Retro-Future: Adapting a Medieval Process as a Means to Redefine Contemporary (Australian) Society
Research involving the field of history typically has been thought to reside within the traditional sphere of history departments. Current thinking challenges this, and researching history is becoming less conformist in approach and methodology and is beginning to encompass discourse beyond the boundaries that have been conventionally considered its domain. This paper will outline the role Bestiaries have played in the moral and social development of the Western World and how this particular traditional approach might be applied in an Australian context. Then to interpret neglected, ignored or overlooked aspects or characteristics within Australian history that can shed light about our past from a new perspective, re-defining or re-configuring perceptions of memory, imagination and reality about ourselves. In this way we might usefully retain the wisdom of the past and revive memories of our cultural heritage in the contemporary world.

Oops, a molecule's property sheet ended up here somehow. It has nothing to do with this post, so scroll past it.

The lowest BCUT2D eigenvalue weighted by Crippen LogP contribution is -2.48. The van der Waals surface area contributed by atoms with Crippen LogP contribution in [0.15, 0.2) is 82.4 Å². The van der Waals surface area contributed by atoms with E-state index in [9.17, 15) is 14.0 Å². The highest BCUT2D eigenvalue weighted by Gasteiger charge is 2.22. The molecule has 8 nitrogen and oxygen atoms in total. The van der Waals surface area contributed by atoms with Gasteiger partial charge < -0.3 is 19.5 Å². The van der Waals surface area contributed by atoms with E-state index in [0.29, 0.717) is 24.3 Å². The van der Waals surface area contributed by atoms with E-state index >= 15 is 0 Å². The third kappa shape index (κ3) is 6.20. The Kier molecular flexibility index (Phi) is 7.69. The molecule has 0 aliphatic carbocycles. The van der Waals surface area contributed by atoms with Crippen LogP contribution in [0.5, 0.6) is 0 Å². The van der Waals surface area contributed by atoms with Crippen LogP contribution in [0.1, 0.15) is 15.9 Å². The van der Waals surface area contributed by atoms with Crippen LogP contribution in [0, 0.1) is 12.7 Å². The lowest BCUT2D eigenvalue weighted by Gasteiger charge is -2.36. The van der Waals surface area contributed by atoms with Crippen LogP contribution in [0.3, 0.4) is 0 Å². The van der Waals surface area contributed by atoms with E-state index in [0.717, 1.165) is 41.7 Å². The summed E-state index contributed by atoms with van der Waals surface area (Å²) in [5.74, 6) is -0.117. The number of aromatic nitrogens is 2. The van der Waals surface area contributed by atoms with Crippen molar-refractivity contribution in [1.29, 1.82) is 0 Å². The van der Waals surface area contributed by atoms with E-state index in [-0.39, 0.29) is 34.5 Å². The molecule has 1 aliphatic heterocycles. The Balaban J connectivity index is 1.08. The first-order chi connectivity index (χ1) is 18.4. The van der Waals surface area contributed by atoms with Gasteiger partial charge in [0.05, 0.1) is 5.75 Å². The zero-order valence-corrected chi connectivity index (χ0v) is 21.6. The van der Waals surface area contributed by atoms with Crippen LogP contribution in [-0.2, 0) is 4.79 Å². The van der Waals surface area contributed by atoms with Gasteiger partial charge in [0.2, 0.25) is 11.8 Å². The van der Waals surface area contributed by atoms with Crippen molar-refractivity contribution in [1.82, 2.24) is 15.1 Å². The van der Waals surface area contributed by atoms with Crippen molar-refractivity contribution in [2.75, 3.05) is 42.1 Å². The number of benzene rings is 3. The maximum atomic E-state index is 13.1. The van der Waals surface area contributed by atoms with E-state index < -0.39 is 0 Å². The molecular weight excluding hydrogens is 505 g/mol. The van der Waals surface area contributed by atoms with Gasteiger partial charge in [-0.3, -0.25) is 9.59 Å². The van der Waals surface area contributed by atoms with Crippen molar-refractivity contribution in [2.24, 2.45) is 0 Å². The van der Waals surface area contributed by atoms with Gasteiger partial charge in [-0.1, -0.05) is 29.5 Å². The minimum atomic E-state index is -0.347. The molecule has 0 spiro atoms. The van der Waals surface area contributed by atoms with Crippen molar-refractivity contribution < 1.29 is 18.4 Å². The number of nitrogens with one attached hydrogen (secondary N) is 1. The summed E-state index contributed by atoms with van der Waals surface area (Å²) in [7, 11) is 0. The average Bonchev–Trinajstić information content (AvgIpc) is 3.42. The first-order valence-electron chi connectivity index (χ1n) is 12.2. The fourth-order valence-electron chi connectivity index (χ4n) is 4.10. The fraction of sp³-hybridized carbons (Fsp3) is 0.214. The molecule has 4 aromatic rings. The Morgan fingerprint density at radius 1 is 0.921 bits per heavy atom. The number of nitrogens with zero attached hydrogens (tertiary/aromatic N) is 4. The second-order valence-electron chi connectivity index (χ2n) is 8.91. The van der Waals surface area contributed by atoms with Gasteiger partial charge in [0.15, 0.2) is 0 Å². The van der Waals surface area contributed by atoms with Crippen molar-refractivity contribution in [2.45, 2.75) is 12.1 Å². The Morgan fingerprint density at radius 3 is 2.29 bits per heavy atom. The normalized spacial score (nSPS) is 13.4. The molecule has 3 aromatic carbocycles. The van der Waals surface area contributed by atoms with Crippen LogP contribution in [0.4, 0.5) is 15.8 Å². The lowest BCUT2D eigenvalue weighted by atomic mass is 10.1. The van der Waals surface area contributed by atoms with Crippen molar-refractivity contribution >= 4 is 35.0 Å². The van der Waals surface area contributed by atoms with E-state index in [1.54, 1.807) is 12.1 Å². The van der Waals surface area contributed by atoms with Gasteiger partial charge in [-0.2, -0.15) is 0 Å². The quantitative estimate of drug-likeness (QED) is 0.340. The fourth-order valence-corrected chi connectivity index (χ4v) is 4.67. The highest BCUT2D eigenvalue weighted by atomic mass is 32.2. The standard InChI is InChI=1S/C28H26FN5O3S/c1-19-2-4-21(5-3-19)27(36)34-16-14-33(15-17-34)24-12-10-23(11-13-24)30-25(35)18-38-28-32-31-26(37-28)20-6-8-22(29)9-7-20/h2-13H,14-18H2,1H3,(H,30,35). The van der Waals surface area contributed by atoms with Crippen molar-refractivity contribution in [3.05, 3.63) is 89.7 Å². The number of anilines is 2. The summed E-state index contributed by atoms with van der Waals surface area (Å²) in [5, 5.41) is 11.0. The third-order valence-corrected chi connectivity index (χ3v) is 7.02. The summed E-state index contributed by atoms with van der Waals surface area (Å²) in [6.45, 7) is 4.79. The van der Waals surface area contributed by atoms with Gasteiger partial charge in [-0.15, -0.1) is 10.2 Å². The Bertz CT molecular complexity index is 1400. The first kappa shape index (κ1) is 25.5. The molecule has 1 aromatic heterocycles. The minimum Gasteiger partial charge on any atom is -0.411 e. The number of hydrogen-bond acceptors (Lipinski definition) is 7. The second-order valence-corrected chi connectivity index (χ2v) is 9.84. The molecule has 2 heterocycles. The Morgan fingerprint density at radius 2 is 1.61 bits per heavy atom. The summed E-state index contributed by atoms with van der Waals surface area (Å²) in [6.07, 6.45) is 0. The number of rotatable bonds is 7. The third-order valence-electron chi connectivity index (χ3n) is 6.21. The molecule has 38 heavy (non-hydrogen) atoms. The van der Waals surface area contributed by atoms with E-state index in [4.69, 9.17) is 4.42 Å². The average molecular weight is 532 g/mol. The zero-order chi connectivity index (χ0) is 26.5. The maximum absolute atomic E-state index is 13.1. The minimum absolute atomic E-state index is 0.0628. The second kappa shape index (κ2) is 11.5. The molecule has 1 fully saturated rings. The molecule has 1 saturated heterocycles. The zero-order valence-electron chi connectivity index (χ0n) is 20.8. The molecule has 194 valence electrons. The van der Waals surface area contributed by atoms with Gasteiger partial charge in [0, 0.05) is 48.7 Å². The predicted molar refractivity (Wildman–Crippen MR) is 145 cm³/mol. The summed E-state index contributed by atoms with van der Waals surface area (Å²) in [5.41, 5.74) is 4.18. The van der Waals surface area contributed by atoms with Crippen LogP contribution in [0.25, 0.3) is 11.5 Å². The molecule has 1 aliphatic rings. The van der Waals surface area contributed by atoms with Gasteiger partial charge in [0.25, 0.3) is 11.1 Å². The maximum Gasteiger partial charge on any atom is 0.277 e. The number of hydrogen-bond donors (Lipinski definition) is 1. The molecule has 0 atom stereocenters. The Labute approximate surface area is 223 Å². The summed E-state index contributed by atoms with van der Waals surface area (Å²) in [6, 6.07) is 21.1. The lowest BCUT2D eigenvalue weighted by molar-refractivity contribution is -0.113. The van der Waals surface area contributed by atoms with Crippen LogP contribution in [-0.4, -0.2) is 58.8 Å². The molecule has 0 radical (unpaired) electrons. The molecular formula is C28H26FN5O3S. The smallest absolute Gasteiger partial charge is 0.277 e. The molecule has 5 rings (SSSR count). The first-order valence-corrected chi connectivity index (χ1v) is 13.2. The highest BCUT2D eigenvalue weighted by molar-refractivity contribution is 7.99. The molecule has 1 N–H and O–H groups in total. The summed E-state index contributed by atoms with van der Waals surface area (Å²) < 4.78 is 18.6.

Keywords: Bestiary, Identity, History, Culture
Associate Prof. Allan R. Mann
Associate Professor, Arts Academy, University of Ballarat
His career in higher education began at Duncan of Jordanstone College of Art & Design (Dundee University) prior to emigrating to Australia in the mid-1970's, where he has lectured in visual art at the University of Southern Queensland (D.D.I.A.E.) Queensland; Charles Sturt University (R.I.A.E.) NSW and currently in Victoria at the University of Ballarat's Arts Academy, where he co-ordinates the Honours and Graduate programmes.
His research interests include Australian regional print collections; Artist Books and animals and creatures in print.
He has exhibited widely and published both conference papers and journal articles.